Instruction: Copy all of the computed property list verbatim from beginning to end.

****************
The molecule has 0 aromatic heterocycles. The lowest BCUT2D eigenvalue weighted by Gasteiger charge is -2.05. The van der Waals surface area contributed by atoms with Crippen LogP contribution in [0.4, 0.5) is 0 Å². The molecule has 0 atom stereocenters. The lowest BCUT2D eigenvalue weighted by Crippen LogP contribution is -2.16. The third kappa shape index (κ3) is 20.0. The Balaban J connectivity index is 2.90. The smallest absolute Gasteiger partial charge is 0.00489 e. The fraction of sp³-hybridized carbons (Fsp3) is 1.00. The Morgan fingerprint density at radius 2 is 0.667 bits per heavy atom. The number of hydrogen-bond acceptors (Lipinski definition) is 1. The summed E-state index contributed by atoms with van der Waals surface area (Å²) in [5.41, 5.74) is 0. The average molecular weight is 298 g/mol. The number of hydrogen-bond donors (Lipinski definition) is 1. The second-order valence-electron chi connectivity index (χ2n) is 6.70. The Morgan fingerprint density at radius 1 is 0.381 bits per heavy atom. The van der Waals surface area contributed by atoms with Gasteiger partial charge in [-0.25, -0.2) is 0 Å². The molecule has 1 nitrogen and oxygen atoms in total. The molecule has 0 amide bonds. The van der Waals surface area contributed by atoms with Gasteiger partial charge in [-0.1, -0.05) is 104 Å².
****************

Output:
The molecule has 0 aromatic heterocycles. The lowest BCUT2D eigenvalue weighted by Gasteiger charge is -2.05. The van der Waals surface area contributed by atoms with Crippen LogP contribution in [0.4, 0.5) is 0 Å². The molecule has 0 atom stereocenters. The lowest BCUT2D eigenvalue weighted by Crippen LogP contribution is -2.16. The third kappa shape index (κ3) is 20.0. The Balaban J connectivity index is 2.90. The smallest absolute Gasteiger partial charge is 0.00489 e. The fraction of sp³-hybridized carbons (Fsp3) is 1.00. The Morgan fingerprint density at radius 2 is 0.667 bits per heavy atom. The number of hydrogen-bond acceptors (Lipinski definition) is 1. The summed E-state index contributed by atoms with van der Waals surface area (Å²) in [5.41, 5.74) is 0. The average molecular weight is 298 g/mol. The number of hydrogen-bond donors (Lipinski definition) is 1. The second-order valence-electron chi connectivity index (χ2n) is 6.70. The Morgan fingerprint density at radius 1 is 0.381 bits per heavy atom. The van der Waals surface area contributed by atoms with Gasteiger partial charge in [-0.25, -0.2) is 0 Å². The molecule has 1 nitrogen and oxygen atoms in total. The molecule has 0 amide bonds. The van der Waals surface area contributed by atoms with Gasteiger partial charge in [-0.1, -0.05) is 104 Å².